Bonney [a] vowel tends to take on a myriad of shapes (especially through her melissmas) but somehow has the ability to maintain a consistent vowel sound. I'm not sure how she pulls this technique off, but it works for her. Perhaps vowels modification is something that all singers must play around with. I also notice that during her tight melissmas (notes floating around no more than an interval of a perfect fourth) her mouth is more closed singing on the [a] vowel, however, when there is a sudden leap in the music directing her to sing higher, her mouth widens more and more to give her more space to the upper register. Commonly as singers, when we think high in register, we psychologically believe we should squeeze, and make a smaller space, when in fact, it's the complete opposite of what should be exercised.
Polenzani has a really weird but gorgeous [a] vowel sound. On the high corta sung in the early stages of the aria sounded like a mixture of a pure [a] vowel sound and [u] as in "uncle". This seems to really work wonderfully for him. I believe that it was a slight cover that possibly made the [u] vowel present on the high note. Again, like Bonney, the higher he sings in the register, the wider his mouth becomes. Now this is either a really good technical concept approach to singing healthy in the upper parts of the voice, or this very well may be just one big coincidence. I'll take my bets on it being a staple of having a good technical approach to singing in the upper registry.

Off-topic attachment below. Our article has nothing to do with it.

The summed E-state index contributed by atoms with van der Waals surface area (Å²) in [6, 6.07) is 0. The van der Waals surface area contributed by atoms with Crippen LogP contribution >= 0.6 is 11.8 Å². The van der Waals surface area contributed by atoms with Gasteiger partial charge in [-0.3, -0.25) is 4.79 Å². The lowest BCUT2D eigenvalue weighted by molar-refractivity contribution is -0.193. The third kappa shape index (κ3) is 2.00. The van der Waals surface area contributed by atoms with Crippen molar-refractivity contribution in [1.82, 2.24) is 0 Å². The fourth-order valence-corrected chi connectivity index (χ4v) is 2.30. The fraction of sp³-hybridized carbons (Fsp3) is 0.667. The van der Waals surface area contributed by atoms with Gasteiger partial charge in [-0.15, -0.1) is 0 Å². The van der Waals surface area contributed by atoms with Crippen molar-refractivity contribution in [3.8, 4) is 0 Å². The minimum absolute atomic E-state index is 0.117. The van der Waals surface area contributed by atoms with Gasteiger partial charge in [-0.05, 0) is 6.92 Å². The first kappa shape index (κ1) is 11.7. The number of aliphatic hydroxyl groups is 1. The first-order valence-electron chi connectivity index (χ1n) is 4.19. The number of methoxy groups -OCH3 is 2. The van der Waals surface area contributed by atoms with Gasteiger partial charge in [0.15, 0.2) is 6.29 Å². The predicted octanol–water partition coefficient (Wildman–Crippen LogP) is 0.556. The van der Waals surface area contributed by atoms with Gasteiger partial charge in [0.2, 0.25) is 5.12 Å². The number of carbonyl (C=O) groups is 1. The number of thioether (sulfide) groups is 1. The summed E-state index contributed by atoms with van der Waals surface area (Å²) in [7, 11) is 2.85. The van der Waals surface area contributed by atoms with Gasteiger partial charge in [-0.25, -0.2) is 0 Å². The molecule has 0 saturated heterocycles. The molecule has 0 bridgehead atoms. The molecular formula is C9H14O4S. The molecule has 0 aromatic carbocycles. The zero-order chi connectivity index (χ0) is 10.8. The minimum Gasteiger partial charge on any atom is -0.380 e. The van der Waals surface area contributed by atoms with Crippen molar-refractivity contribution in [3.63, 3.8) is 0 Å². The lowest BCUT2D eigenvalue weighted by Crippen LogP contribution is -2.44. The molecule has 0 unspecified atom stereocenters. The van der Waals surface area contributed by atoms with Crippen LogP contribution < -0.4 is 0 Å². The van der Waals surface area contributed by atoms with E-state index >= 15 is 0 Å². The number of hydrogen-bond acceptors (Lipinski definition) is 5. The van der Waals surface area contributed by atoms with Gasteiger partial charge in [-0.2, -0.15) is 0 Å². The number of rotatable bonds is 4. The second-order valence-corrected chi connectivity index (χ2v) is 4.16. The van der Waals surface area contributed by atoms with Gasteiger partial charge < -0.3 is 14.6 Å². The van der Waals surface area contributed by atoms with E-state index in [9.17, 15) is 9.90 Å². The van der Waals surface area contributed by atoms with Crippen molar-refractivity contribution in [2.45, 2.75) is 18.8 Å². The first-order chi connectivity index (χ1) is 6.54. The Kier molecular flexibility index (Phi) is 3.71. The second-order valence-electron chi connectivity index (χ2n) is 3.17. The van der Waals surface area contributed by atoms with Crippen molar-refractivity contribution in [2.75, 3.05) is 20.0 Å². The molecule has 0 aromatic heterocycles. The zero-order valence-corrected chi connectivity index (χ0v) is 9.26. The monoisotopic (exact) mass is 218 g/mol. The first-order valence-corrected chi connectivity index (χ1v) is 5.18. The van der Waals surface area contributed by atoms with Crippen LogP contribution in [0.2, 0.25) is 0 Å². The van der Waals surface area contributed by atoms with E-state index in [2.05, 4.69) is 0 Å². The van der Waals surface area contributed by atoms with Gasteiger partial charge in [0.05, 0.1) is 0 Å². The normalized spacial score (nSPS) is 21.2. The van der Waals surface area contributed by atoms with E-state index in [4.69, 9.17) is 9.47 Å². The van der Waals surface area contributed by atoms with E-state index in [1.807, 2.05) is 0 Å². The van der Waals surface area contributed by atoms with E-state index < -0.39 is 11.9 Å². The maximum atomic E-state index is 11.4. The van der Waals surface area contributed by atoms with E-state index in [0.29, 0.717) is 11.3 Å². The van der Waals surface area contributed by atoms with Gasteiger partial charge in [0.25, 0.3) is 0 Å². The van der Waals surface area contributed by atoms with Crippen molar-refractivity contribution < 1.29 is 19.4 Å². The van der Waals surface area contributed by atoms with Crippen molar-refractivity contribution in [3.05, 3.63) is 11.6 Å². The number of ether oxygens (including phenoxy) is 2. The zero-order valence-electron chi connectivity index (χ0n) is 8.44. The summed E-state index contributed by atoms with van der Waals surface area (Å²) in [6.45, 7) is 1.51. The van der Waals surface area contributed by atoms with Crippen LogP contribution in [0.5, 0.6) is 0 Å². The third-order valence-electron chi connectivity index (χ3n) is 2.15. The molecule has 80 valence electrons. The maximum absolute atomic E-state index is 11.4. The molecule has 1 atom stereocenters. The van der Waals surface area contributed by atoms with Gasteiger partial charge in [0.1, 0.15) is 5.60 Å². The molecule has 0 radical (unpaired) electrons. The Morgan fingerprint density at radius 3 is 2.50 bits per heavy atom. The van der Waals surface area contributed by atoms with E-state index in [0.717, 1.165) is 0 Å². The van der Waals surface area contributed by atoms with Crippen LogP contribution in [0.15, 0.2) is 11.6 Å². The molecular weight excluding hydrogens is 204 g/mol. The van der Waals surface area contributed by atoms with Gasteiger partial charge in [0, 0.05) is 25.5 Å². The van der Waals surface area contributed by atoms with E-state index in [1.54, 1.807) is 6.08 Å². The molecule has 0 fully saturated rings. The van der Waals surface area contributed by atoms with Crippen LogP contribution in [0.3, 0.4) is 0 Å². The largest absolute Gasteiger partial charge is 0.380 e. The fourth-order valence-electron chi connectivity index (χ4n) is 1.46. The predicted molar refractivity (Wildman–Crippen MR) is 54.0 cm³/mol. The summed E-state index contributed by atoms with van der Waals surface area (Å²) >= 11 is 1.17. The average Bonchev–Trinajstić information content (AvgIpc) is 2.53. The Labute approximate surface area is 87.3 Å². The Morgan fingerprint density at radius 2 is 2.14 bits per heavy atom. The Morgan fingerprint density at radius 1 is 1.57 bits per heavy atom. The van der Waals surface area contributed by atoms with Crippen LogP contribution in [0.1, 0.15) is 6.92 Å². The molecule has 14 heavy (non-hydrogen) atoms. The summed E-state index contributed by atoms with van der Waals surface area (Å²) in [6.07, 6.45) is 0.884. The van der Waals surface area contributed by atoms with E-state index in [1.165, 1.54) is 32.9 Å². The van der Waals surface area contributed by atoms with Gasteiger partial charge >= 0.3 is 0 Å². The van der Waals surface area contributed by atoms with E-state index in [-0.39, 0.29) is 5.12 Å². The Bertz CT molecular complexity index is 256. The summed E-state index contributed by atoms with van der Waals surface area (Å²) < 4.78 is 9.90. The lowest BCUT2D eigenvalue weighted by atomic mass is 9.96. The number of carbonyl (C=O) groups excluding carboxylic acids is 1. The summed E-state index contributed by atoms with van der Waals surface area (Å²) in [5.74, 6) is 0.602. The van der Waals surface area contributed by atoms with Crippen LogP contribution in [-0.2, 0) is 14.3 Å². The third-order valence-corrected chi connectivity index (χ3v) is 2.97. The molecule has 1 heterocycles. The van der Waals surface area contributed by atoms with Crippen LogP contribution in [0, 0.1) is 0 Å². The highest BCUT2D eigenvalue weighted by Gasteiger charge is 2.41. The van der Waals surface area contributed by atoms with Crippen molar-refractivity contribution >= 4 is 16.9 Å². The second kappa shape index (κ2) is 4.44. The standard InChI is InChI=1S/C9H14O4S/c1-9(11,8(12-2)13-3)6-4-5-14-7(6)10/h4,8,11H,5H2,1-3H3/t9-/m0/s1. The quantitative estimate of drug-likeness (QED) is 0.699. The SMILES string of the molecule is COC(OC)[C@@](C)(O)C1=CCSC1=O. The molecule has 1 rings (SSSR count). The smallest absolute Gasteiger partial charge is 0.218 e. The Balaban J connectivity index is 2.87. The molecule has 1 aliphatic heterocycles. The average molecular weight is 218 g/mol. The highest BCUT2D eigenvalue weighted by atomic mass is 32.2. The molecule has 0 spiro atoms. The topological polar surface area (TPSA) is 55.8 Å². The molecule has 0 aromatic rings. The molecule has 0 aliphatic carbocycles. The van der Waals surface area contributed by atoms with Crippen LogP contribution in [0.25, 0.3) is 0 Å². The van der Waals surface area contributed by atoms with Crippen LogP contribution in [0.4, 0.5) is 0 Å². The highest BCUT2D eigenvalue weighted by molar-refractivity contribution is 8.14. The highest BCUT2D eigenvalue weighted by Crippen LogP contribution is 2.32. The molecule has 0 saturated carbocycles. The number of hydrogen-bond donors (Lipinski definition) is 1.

Good [A] Vowels from Nicolai Ghiaurov; Click here to view